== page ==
Speaker of the House Frank McNulty appointed former Republican legislator Rob Witwer to the Colorado Reapportionment Commission on Monday. Said to be a man who can put partisanship aside by McNulty, the former state legislator will not be experiencing the redrawing of state lines for the first time.
Witwer was appointed to his father’s seat in the Colorado State House of Representatives. Witwer also served as the lead legal counsel to then Gov. Bill Owens during Colorado’s contentious Congressional redistricting in 2001. He also served U.S. Rep. Bob Beauprez in the same role during a recount of 7th Congressional District voting, and served as a legal counsel for the Colorado Republican Party before becoming a state Representative in 2005.
“Rob is a dedicated state servant who will do what’s best for the people of Colorado,” said McNulty, R-Highlands Ranch. “He’s well known as a statesman who has a knack for putting partisan politics aside to find common ground.”
While considered a conservative Republican and a “star to watch” by the conservative publication The National Journal, Witwer reportedly was known for striking out to find bipartisan consensus while a legislator and championed the cause of eliminating a partisan division of legislative chambers in the House.
“People are tired of partisanship, especially in the redistricting and reapportionment process,” Witwer said in a statement declaring his appointment. “Hopefully this commission can work together to find an outcome that is fair and equitable for all Coloradans, whether Democrat, Republican or independent.”
While also practicing law, he worked as the campaign manager for his replacement Republican Cheri Gerou, who took his seat in the House. In addition to his political work, Witwer took the time to pen, along with journalist Adam Schrager, The Blueprint: How the Democrats Won Colorado (and Why Republicans Everywhere Should Care). The book provides an account of the Democratic takeover of Colorado’s seats of power in the 2000s.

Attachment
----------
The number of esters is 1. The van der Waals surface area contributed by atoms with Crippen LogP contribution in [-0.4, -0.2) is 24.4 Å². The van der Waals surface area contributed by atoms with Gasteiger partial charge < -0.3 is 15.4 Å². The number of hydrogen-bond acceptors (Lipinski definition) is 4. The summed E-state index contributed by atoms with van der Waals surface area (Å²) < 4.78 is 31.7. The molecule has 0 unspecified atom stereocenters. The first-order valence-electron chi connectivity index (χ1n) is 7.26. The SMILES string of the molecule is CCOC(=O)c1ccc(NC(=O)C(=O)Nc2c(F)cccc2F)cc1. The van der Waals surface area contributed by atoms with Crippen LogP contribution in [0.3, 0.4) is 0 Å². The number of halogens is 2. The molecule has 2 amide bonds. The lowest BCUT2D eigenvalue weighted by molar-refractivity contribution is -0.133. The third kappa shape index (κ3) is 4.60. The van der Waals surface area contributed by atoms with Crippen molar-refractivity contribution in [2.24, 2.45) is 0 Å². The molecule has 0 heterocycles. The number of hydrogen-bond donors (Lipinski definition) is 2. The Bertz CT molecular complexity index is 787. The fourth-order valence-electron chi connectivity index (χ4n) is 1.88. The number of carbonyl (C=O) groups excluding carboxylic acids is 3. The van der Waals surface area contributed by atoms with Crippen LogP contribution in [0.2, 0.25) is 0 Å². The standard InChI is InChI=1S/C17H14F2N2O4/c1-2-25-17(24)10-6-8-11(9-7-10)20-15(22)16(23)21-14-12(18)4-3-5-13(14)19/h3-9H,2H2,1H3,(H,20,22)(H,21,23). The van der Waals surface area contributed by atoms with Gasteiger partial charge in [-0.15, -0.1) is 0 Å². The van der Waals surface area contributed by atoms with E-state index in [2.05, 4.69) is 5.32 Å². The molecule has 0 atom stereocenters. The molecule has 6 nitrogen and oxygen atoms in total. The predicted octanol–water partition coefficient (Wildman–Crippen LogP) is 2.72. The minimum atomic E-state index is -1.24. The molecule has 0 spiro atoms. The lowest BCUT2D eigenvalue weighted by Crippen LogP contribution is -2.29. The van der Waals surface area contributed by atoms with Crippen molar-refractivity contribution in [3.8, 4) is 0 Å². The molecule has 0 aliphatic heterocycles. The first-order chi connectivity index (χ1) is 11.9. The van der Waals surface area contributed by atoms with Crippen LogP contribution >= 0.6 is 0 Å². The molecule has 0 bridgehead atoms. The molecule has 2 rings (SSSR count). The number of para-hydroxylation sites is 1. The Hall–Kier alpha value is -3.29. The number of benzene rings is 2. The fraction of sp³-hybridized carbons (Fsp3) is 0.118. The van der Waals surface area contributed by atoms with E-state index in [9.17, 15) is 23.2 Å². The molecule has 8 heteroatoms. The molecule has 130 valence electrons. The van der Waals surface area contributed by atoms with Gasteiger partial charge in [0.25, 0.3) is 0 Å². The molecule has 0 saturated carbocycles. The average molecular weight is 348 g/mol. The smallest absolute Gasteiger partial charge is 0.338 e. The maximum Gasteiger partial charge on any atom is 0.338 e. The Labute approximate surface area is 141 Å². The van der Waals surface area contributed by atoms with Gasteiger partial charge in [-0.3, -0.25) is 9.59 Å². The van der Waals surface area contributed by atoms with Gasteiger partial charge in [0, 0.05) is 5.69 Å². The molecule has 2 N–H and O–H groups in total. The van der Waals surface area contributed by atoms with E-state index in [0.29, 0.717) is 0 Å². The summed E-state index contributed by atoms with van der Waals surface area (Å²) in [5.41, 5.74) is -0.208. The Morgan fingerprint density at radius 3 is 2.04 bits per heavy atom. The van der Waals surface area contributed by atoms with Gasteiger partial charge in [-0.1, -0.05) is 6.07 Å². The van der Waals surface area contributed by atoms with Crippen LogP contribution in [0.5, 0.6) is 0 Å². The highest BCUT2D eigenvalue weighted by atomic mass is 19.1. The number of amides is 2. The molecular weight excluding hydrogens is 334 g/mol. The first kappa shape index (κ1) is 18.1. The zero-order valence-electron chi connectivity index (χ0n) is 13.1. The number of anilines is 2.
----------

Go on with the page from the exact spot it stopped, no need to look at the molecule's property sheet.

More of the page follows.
The Reapportionment Commission is responsible for redrawing legislative district boundaries. The eleven member panel is made up of an appointment from the House and Senate leadership. In addition, the governor appoints three members and the Chief Justice of the Supreme Court appoints four.
Speaking to the Denver Post recently, Witwer explained that Sen. Mark Udall was on the right track in his work to end the partisan divide in seating arrangements during the State of the Union Address.
“As simple as it sounds, the physical separation of Republicans and Democrats probably does contribute to the partisan divide,” Witwer said. “. . .When your interpersonal activity is largely restricted to those who share your beliefs, both individual legislators and the public at large are deprived of meaningful bipartisan interaction. In a sense, the aisle becomes a wall.”
If Witwer has in the past been able to cross the aisle, it remains to be seen if he, and other appointed commission members, can draw an equally bipartisan line on a map.